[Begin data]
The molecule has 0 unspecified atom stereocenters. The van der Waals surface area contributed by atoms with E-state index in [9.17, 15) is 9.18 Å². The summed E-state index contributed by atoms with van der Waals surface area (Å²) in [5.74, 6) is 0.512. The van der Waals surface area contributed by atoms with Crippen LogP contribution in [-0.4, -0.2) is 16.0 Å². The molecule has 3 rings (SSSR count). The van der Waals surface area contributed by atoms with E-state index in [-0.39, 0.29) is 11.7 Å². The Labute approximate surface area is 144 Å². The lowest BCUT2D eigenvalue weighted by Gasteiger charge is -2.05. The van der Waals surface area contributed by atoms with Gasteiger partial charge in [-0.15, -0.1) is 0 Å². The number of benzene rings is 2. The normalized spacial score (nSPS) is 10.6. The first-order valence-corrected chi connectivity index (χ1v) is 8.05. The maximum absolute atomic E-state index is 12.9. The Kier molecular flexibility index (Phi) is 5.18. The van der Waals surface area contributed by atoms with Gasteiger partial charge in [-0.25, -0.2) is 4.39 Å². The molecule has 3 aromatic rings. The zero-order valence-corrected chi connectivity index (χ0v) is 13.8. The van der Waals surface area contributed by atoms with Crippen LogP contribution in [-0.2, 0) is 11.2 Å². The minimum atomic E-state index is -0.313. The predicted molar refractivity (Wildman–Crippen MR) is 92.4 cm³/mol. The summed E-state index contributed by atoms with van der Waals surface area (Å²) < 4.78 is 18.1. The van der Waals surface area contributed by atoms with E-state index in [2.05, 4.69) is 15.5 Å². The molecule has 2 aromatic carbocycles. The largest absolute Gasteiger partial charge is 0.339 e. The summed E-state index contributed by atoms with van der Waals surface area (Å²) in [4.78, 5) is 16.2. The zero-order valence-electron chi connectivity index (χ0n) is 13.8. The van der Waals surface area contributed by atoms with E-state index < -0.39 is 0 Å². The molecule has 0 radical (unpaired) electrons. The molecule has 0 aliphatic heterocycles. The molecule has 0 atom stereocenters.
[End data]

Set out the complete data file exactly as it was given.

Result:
The molecule has 0 unspecified atom stereocenters. The van der Waals surface area contributed by atoms with E-state index in [9.17, 15) is 9.18 Å². The summed E-state index contributed by atoms with van der Waals surface area (Å²) in [5.74, 6) is 0.512. The van der Waals surface area contributed by atoms with Crippen LogP contribution in [-0.4, -0.2) is 16.0 Å². The molecule has 3 rings (SSSR count). The van der Waals surface area contributed by atoms with E-state index in [-0.39, 0.29) is 11.7 Å². The Labute approximate surface area is 144 Å². The lowest BCUT2D eigenvalue weighted by Gasteiger charge is -2.05. The van der Waals surface area contributed by atoms with Gasteiger partial charge in [-0.15, -0.1) is 0 Å². The number of benzene rings is 2. The normalized spacial score (nSPS) is 10.6. The first-order valence-corrected chi connectivity index (χ1v) is 8.05. The maximum absolute atomic E-state index is 12.9. The Kier molecular flexibility index (Phi) is 5.18. The van der Waals surface area contributed by atoms with Gasteiger partial charge in [-0.25, -0.2) is 4.39 Å². The molecule has 3 aromatic rings. The zero-order valence-corrected chi connectivity index (χ0v) is 13.8. The van der Waals surface area contributed by atoms with Crippen LogP contribution in [-0.2, 0) is 11.2 Å². The minimum atomic E-state index is -0.313. The predicted molar refractivity (Wildman–Crippen MR) is 92.4 cm³/mol. The summed E-state index contributed by atoms with van der Waals surface area (Å²) < 4.78 is 18.1. The van der Waals surface area contributed by atoms with E-state index in [2.05, 4.69) is 15.5 Å². The molecule has 2 aromatic carbocycles. The largest absolute Gasteiger partial charge is 0.339 e. The summed E-state index contributed by atoms with van der Waals surface area (Å²) in [4.78, 5) is 16.2. The zero-order valence-electron chi connectivity index (χ0n) is 13.8. The van der Waals surface area contributed by atoms with E-state index < -0.39 is 0 Å². The molecule has 0 radical (unpaired) electrons. The molecule has 0 aliphatic heterocycles. The molecule has 0 atom stereocenters.